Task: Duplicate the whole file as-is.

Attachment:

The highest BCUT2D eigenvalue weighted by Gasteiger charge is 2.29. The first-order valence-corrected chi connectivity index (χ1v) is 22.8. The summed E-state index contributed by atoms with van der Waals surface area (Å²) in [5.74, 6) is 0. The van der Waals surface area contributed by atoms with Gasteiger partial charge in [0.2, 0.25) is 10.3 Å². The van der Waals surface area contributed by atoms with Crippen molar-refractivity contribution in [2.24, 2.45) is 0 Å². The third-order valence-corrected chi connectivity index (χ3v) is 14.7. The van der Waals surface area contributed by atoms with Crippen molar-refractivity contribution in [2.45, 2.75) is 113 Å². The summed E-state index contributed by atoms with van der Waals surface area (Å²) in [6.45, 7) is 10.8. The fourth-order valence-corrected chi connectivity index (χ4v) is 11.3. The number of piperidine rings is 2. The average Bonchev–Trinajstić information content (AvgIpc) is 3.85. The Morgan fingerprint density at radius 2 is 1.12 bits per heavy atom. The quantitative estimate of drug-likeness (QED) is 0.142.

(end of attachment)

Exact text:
The highest BCUT2D eigenvalue weighted by Gasteiger charge is 2.29. The first-order valence-corrected chi connectivity index (χ1v) is 22.8. The summed E-state index contributed by atoms with van der Waals surface area (Å²) in [5.74, 6) is 0. The van der Waals surface area contributed by atoms with Gasteiger partial charge in [0.2, 0.25) is 10.3 Å². The van der Waals surface area contributed by atoms with Crippen molar-refractivity contribution in [2.24, 2.45) is 0 Å². The third-order valence-corrected chi connectivity index (χ3v) is 14.7. The van der Waals surface area contributed by atoms with Crippen molar-refractivity contribution in [2.45, 2.75) is 113 Å². The summed E-state index contributed by atoms with van der Waals surface area (Å²) in [6.45, 7) is 10.8. The fourth-order valence-corrected chi connectivity index (χ4v) is 11.3. The number of piperidine rings is 2. The average Bonchev–Trinajstić information content (AvgIpc) is 3.85. The Morgan fingerprint density at radius 2 is 1.12 bits per heavy atom. The quantitative estimate of drug-likeness (QED) is 0.142.